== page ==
Storage, demurrage and detention charges: what are the differences?

customs/compliance

Jul 9, 2019

By Steve Langlois

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Storage, demurrage and detention charges: what are the differences?

If you are an individual or a business that imports by sea, you have certainly heard the terms storage charges, demurrage charges and detention charges. These terms may cause confusion for many people and it may be difficult to understand the differences. Don’t question yourself anymore! In the following paragraphs, we will clarify all of these terms.

What are the differences between storage, demurrage and detention charges?

Storage charges are fees that the terminal (the port) charges for storing your merchandise in its facilities or a warehouse, if you pick up your merchandise after the timeframe prescribed by the terminal. Generally, the terminal allots a certain number of days (including the weekend) for the importer to pick up their merchandise free of charge. If this period is exceeded, the terminal bills you a storage charge. Sometimes, the freight forwarder or customs broker may pay these charges for you, but they will bill you later.

Demurrage charges are fees that the shipping line charges you for not having picked up your container filled with your merchandise from the terminal’s facilities or warehouses within the timeframe prescribed by the terminal. If you are dealing with a customs broker or freight forwarder, they may pay these charges for you, but they will bill you later.

Detention charges are fees that the shipping line charges you if you do not return the empty container to the terminal within the prescribed timeframe. So, if you take your merchandise out of the terminal within the timeframe prescribed by the terminal, but you are late emptying the container, you could pay detention charges to the shipping line. Once again, if you are dealing with a customs broker or freight forwarder, they may pay those charges for you, but they will bill you later.

N.B. Several shipping lines combine the days before the demurrage and detention charges begin. For example, a shipping line can provide five days for the container to be unloaded and returned to the correct location at the terminal before the demurrage and detention costs begin. So, if you pick up your container on the fifth day at the terminal, to avoid demurrage charges, you have to return it empty on the same day. If you return the container the next day, you will be charged one day of detention charges.    

How do you avoid these charges?

Storage, demurrage and detention charges can quickly increase the costs of importing your merchandise; therefore, it is essential to closely monitor the arrival of the merchandise. Here are a few tips:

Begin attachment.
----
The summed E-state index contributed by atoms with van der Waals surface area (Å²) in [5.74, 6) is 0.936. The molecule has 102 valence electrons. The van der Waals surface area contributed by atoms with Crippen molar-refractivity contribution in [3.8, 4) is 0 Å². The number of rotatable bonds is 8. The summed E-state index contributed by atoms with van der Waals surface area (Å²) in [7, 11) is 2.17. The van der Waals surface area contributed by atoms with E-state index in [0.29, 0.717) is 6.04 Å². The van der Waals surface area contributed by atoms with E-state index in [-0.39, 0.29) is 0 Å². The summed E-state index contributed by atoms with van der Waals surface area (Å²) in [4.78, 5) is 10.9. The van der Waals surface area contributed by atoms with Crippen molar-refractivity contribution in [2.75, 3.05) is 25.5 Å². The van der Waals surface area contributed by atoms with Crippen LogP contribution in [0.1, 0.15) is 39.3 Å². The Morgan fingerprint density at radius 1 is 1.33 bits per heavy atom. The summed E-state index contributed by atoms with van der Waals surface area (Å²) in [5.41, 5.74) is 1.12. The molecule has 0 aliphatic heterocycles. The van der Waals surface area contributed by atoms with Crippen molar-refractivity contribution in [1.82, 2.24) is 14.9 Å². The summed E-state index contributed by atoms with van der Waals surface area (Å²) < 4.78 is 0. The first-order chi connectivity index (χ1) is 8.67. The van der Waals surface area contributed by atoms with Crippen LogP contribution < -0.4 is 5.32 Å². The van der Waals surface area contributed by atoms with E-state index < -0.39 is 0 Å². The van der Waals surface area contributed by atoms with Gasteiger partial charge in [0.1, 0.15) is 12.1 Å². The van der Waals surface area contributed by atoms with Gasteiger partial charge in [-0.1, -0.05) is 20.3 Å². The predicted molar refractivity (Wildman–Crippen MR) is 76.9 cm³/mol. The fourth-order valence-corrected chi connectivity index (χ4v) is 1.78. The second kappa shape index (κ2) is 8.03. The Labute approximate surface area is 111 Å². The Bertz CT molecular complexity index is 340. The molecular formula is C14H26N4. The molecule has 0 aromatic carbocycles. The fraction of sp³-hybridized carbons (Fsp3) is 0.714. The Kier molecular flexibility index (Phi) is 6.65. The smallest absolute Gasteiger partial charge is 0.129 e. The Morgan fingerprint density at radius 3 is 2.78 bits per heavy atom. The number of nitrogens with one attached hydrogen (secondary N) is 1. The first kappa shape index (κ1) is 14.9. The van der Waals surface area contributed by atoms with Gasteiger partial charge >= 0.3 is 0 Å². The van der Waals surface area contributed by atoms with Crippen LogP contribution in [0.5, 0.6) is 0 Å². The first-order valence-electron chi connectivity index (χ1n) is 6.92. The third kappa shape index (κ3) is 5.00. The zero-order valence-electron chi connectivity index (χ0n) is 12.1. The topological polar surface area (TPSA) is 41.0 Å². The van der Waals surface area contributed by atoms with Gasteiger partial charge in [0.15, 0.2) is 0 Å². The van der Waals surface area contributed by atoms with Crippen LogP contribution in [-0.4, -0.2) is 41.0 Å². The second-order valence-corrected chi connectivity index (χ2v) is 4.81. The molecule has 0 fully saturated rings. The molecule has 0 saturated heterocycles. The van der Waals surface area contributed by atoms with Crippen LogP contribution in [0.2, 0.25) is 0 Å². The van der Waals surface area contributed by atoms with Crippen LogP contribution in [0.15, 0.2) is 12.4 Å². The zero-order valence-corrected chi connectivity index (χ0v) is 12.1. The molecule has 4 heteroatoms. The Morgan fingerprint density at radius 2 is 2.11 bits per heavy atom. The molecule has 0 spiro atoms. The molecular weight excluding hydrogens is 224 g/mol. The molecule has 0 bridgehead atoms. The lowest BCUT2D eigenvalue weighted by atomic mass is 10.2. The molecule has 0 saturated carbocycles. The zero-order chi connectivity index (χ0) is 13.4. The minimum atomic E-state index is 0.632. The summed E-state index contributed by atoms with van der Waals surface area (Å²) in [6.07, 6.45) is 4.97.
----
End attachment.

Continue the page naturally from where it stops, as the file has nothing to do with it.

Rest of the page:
• Make sure that your customs broker is notified that your container or merchandise will soon arrive.
  • Check to ensure that your carrier is notified that your container or merchandise will soon arrive to ensure that your merchandise will be picked up during the free of charge storage period offered by the terminal.
  • If possible, have all the information about your merchandise sent to your customs broker or freight forwarder.
  • As soon as you receive your merchandise, empty the container as soon as possible and return the empty container to the right location. Otherwise, the shipping line considers that the container is still in your possession and detention charges will accumulate until you ask your carrier to retrieve the empty container and return it to the location provided by the shipping line.    

Contact our experts

For any additional information, our consultation service remains at your disposal at consultations@w2c.ca or by telephone at 514 368-2637, option 2.

About the author

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Steve Langlois

President

Steve Langlois has been active in the customs field for close to 30 years. In the year 2005, the founding president of W2C established his goal: simplifying the import and export transaction process for his clients. His idea has since gone a long way! Now, Steve’s small team of customs experts devoted to serving the client to the best of their ability offers counseling on customs procedures, as well as training and support, through its brokerage business.

Steve has acquired a reputation for his participatory leadership style. His approach promotes the growth and development of his employees, and plays a key role in attracting and retaining the primary stakeholders in the customs brokerage sector. The stability of W2C’s staff allows for friendly and direct contact with clients, which, among other factors, explains the company’s excellent relationship with them.